Comprehensive DescriptionRead full entry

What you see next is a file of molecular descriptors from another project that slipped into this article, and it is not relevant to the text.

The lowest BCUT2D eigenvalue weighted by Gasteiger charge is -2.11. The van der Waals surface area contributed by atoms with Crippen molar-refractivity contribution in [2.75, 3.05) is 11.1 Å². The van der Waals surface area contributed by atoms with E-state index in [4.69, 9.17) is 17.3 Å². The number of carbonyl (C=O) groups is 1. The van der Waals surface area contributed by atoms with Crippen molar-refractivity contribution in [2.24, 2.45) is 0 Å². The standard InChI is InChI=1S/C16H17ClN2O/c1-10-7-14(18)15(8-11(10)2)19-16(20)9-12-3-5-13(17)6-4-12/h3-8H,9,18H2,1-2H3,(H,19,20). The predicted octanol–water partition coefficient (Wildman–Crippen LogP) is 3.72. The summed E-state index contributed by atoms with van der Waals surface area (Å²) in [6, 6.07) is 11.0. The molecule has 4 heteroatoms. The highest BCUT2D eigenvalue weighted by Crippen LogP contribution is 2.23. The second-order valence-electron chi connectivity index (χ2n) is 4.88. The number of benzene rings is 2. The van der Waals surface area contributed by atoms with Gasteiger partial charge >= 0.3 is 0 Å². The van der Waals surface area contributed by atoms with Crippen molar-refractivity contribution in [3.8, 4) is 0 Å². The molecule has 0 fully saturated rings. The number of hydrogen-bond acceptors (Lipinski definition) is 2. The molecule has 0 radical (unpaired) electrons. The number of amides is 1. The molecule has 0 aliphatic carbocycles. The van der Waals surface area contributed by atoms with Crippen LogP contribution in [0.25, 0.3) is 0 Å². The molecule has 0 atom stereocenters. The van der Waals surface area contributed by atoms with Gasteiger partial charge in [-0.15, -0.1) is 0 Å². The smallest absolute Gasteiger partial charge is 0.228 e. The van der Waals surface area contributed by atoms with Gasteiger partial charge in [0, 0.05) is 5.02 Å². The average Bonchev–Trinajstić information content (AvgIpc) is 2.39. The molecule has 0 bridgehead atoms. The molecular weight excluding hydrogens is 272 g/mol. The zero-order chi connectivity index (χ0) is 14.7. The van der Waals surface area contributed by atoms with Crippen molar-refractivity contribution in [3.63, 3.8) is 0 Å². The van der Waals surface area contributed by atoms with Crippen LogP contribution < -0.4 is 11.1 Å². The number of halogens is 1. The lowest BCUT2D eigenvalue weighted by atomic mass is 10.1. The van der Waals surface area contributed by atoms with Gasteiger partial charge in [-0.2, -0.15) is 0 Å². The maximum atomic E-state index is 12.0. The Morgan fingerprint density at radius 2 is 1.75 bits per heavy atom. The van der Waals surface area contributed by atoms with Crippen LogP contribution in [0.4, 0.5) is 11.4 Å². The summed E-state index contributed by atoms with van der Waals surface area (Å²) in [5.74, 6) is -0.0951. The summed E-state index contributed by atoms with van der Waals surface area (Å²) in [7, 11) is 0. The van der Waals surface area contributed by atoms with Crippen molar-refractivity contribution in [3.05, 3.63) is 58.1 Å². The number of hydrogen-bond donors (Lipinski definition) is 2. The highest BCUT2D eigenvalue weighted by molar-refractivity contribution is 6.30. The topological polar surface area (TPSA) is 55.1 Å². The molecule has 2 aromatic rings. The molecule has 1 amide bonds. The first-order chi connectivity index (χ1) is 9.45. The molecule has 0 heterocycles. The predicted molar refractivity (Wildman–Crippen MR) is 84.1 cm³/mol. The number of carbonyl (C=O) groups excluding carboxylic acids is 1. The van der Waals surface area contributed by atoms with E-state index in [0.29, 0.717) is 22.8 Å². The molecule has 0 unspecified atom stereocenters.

Rays of the family Myliobatidae are well known for their extreme grace and great size. With three subfamilies containing seven genera and about 42 species, the family includes the eagle rays, manta or devil rays, and cownose rays (see Systematic/Taxonomic History). These are free-swimming rays with broad, powerful pectoral fins that can measure over 6 m from tip to tip (see Physical Description). Many members of the family are able to leap completely out of the water into the air. Rays, like their shark relatives (both fall within the superorder Euselachii), have a reproductive strategy in which a great deal of energy is invested in relatively few young over a lifetime, which may last several decades. Myliobatids generate, depending on the subfamily, only one to six embryos each year, and these young are born live after growing to considerable size inside the mother’s uterus (see Development, also Reproduction). Despite the imposing size attained by many members of the family, these rays are not dangerous to humans. Mantas have tiny teeth and strain planktonic organisms (and sometimes small schooling fishes) from the water. Eagle and cownose rays have pavement-like teeth suited for grinding mollusks (see Food Habits). Their tail spines, when present, are used for defense. The worst damage caused by these rays is economic, for they are capable of destroying entire beds of cultivated mollusks or oysters (see Economic Importance to Humans). As of 1994 only one species was listed as vulnerable to extinction, but due to their “slow” reproductive strategy rays may have difficulty replenishing their numbers if human activity threatens them.